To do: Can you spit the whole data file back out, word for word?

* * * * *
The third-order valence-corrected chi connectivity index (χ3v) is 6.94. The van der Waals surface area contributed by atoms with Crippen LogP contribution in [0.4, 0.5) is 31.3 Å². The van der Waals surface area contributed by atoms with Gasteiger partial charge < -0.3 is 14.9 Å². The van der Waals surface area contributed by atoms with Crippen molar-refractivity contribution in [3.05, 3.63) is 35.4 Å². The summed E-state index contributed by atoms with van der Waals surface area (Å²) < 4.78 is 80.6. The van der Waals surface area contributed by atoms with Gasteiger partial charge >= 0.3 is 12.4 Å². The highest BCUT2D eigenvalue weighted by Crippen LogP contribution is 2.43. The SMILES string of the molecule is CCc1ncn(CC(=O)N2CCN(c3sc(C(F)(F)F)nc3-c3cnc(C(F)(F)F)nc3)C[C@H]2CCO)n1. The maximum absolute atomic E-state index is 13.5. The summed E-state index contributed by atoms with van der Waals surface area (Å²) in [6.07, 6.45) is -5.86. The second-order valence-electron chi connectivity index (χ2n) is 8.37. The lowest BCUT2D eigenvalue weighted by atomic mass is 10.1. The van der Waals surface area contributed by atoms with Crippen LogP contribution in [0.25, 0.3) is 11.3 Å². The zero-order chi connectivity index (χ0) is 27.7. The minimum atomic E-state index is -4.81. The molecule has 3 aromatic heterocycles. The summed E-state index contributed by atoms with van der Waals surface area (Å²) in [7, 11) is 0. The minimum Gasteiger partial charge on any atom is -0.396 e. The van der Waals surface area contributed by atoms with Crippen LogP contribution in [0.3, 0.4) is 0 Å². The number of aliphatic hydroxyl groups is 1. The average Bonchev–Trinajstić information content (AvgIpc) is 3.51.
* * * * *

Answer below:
The third-order valence-corrected chi connectivity index (χ3v) is 6.94. The van der Waals surface area contributed by atoms with Crippen LogP contribution in [0.4, 0.5) is 31.3 Å². The van der Waals surface area contributed by atoms with Gasteiger partial charge < -0.3 is 14.9 Å². The van der Waals surface area contributed by atoms with Crippen molar-refractivity contribution in [3.05, 3.63) is 35.4 Å². The summed E-state index contributed by atoms with van der Waals surface area (Å²) < 4.78 is 80.6. The van der Waals surface area contributed by atoms with Gasteiger partial charge >= 0.3 is 12.4 Å². The highest BCUT2D eigenvalue weighted by Crippen LogP contribution is 2.43. The SMILES string of the molecule is CCc1ncn(CC(=O)N2CCN(c3sc(C(F)(F)F)nc3-c3cnc(C(F)(F)F)nc3)C[C@H]2CCO)n1. The maximum absolute atomic E-state index is 13.5. The summed E-state index contributed by atoms with van der Waals surface area (Å²) in [6.07, 6.45) is -5.86. The second-order valence-electron chi connectivity index (χ2n) is 8.37. The lowest BCUT2D eigenvalue weighted by atomic mass is 10.1. The van der Waals surface area contributed by atoms with Crippen LogP contribution in [0.25, 0.3) is 11.3 Å². The zero-order chi connectivity index (χ0) is 27.7. The minimum atomic E-state index is -4.81. The molecule has 3 aromatic heterocycles. The summed E-state index contributed by atoms with van der Waals surface area (Å²) in [7, 11) is 0. The minimum Gasteiger partial charge on any atom is -0.396 e. The van der Waals surface area contributed by atoms with Crippen LogP contribution in [0.3, 0.4) is 0 Å². The number of aliphatic hydroxyl groups is 1. The average Bonchev–Trinajstić information content (AvgIpc) is 3.51.